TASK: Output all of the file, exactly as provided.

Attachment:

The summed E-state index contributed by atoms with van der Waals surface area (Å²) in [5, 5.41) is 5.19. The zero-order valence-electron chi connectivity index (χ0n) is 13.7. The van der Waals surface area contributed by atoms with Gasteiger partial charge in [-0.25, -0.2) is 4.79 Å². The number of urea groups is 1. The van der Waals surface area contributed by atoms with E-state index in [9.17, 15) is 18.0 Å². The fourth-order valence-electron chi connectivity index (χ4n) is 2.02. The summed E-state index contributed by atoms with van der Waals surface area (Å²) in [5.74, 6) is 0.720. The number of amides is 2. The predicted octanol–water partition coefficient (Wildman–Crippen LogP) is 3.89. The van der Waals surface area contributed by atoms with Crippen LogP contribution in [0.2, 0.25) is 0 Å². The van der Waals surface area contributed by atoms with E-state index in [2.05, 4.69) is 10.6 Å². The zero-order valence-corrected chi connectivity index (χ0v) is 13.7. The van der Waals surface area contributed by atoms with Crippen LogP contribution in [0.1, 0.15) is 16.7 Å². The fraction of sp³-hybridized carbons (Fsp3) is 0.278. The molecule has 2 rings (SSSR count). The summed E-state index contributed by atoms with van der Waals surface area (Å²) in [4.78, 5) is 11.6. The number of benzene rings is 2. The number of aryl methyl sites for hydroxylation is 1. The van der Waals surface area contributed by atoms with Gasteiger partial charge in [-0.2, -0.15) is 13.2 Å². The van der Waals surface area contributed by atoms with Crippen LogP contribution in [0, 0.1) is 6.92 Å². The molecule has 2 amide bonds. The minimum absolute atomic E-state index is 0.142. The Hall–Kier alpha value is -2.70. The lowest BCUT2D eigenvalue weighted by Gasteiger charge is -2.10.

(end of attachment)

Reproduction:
The summed E-state index contributed by atoms with van der Waals surface area (Å²) in [5, 5.41) is 5.19. The zero-order valence-electron chi connectivity index (χ0n) is 13.7. The van der Waals surface area contributed by atoms with Gasteiger partial charge in [-0.25, -0.2) is 4.79 Å². The number of urea groups is 1. The van der Waals surface area contributed by atoms with E-state index in [9.17, 15) is 18.0 Å². The fourth-order valence-electron chi connectivity index (χ4n) is 2.02. The summed E-state index contributed by atoms with van der Waals surface area (Å²) in [5.74, 6) is 0.720. The number of amides is 2. The predicted octanol–water partition coefficient (Wildman–Crippen LogP) is 3.89. The van der Waals surface area contributed by atoms with Crippen LogP contribution in [0.2, 0.25) is 0 Å². The van der Waals surface area contributed by atoms with E-state index in [2.05, 4.69) is 10.6 Å². The zero-order valence-corrected chi connectivity index (χ0v) is 13.7. The van der Waals surface area contributed by atoms with Crippen LogP contribution in [0.1, 0.15) is 16.7 Å². The fraction of sp³-hybridized carbons (Fsp3) is 0.278. The molecule has 2 rings (SSSR count). The summed E-state index contributed by atoms with van der Waals surface area (Å²) in [4.78, 5) is 11.6. The number of benzene rings is 2. The number of aryl methyl sites for hydroxylation is 1. The van der Waals surface area contributed by atoms with Gasteiger partial charge in [-0.2, -0.15) is 13.2 Å². The van der Waals surface area contributed by atoms with Crippen LogP contribution in [0, 0.1) is 6.92 Å². The molecule has 2 amide bonds. The minimum absolute atomic E-state index is 0.142. The Hall–Kier alpha value is -2.70. The lowest BCUT2D eigenvalue weighted by Gasteiger charge is -2.10.